Circling the block repeatedly hunting for a free parking spot is for peons, apparently. If you really want to be burning cash, what you need is a parking spot that comes with a hefty price tag. Say, $1 million for an indoor spot in New York City? That sounds about right, if you’ve already got a bank vault full of gold to swim in.
Consumer Reports is out with the latest edition of its economic-health tracker, the CR Index, and the news is generally positive, with gains in jobs and consumer spending, and declines in stress. But that doesn’t mean it’s time to break out the bubbly: “We are seeing modest improvements across our indices since April, which demonstrate that consumers are starting the long slog out of this historic recession,” said Ed Farrell, a director of the Consumer Reports National Research Center. “But a full recovery will require a substantial period of growth for consumer confidence to fully take hold.”
Back in the early days of the recession, circa 2008, people were nervous about the future, and decided to start saving more of their money instead of just spending it. That brought personal savings rates up to over 5% by last year. But after hearing for months that the recession is over, consumers are apparently starting to believe it — especially when numbers show the economy growing by 3.2%. Savings rates are down to about 2.7%, and consumer spending is up by 0.6% as of March. Unfortunately, incomes are only up 0.3%, so plenty of people may be helping the economy grow by spending more than they earn. Thanks, guys!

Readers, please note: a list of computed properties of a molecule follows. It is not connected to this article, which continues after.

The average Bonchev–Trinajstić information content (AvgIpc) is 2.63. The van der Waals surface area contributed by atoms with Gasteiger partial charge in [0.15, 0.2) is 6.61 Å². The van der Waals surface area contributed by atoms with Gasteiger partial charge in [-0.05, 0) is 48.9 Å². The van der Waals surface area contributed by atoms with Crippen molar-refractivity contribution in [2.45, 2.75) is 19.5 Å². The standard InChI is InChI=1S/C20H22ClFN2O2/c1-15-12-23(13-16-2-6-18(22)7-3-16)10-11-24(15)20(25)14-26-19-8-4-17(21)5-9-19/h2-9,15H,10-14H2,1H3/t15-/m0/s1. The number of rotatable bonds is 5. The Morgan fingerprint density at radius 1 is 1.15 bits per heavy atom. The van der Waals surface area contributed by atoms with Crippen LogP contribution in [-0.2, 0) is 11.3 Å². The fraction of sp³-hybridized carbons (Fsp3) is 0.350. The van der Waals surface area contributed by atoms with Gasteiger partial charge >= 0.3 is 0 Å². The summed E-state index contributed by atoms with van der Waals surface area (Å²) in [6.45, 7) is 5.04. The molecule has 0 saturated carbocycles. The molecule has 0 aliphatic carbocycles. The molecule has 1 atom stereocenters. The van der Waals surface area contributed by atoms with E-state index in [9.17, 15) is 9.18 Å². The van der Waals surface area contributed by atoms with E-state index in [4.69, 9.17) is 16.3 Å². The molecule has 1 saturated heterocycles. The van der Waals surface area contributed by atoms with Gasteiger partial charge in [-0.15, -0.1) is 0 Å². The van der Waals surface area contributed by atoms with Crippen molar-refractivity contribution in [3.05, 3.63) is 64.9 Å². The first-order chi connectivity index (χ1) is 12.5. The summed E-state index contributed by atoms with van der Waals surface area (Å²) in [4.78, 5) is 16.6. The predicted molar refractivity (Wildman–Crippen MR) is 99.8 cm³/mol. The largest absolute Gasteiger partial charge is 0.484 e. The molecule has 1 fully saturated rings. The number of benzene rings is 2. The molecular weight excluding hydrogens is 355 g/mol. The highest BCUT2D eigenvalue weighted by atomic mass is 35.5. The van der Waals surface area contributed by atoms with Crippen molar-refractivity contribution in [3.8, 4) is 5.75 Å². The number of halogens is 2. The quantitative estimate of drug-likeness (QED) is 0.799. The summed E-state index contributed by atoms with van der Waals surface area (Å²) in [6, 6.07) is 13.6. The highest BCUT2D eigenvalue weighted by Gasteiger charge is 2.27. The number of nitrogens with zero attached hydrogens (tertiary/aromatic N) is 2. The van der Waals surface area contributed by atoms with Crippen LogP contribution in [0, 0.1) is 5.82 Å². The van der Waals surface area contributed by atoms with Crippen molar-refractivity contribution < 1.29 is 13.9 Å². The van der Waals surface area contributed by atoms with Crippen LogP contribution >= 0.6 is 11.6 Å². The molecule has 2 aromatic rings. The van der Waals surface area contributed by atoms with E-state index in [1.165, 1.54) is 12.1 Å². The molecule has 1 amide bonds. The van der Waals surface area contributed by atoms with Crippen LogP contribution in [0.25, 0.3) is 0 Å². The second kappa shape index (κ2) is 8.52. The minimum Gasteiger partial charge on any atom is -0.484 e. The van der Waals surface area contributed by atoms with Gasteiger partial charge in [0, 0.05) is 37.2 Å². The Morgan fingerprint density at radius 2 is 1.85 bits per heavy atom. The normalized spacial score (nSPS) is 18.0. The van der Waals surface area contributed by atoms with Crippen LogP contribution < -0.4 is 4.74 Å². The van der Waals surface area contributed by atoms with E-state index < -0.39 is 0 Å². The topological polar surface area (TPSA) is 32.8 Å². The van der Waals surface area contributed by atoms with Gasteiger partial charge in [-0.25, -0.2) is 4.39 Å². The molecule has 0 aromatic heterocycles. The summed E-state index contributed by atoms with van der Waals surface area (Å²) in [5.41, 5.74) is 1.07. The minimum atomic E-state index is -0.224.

Retailers around the country may be shuttering branches and going out of business, but New York’s Fifth Avenue is apparently recession-proof. Setting a record for a New York retail lease, Japanese clothing retailer Uniqlo will pay $300 million over 15 years for a spot on Fifth Avenue and 53rd street.
Remember all of those banks that were “too big to fail” and had to be bailed out? Newsweek’s Niall Ferguson is out with a report today pointing out that a year after the collapse of Lehman Brothers signaled the start of the bailout boom, they’re still big, and thanks to the safety net you tossed them, they’re “back to making serious money and paying million-dollar bonuses. Meanwhile, every month, hundreds of thousands of ordinary Americans face foreclosure or unemployment because of a crisis caused by … a few Wall Street giants.”